Two decades ago, Dr. Thébaud’s team discovered that stem cells from the umbilical cord — known as mesenchymal stromal cells (MSCs) — could heal lung injury and prevent BPD in newborn rodents. Since then, the team has worked tirelessly, here at home and collaborating with other scientists around the world, to bring this novel therapy to babies and their families through clinical trials. While other trials have tested MSCs for treatment of BPD in premature babies, no other group has used MSCs taken from the whole umbilical cord and processed them the way that Dr. Thébaud’s team has.  

What is bronchopulmonary dysplasia?

Bronchopulmonary dysplasia — or BPD — is a chronic lung disease that most often occurs in premature or low-weight babies who have received supplemental oxygen or received mechanical ventilation for long periods.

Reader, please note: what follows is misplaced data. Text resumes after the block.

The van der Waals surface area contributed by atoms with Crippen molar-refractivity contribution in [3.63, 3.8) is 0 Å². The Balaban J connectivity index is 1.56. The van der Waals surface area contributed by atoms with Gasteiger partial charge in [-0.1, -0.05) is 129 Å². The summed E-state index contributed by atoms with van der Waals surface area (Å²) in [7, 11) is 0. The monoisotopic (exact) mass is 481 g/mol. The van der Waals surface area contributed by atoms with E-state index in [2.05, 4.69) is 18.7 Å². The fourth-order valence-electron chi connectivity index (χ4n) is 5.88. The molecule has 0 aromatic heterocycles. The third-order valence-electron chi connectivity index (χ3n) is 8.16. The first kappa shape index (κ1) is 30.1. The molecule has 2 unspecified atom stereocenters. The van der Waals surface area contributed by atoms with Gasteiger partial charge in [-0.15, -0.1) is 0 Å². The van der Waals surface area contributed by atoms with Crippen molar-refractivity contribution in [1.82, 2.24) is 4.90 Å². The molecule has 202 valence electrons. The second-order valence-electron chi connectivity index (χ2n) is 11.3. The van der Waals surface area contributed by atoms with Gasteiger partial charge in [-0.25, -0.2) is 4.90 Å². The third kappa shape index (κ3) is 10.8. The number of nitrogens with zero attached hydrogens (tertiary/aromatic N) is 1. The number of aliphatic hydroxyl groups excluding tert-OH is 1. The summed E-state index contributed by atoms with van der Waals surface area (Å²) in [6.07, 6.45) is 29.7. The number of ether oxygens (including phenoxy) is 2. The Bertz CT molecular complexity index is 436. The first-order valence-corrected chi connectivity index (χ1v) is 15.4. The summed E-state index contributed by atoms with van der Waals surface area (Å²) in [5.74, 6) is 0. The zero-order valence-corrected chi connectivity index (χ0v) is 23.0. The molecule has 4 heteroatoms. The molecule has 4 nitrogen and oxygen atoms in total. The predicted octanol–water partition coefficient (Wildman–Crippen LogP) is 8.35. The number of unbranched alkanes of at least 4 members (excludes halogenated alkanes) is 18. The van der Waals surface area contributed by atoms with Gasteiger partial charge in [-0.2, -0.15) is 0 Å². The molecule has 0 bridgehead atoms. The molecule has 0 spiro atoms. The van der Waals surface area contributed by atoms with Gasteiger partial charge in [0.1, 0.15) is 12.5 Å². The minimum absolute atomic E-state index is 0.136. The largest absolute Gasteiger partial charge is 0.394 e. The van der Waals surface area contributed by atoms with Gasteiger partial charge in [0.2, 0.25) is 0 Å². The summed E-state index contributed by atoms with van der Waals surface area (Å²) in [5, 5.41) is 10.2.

“In our rodent research, we’ve used stem cells isolated from the umbilical cords of healthy newborns to prevent lung injury or even to some degree regenerate the damaged lung,” says Dr. Thébaud. “We foresee that these stem cells, given during a certain time during the hospital stay of these babies, could prevent the progression of the disease.”

Shortly after Emmy’s birth, her parents met Chantal Horth, a clinical trial coordinator, and were introduced to Dr. Thébaud. “Chantal came to us and said Emmy qualified for the trial,” remembers Mike. “It sounded like a great opportunity.”

"Being a preemie, she’s going to have some health issues, and anything that could help her, we wanted to give her that extra shot."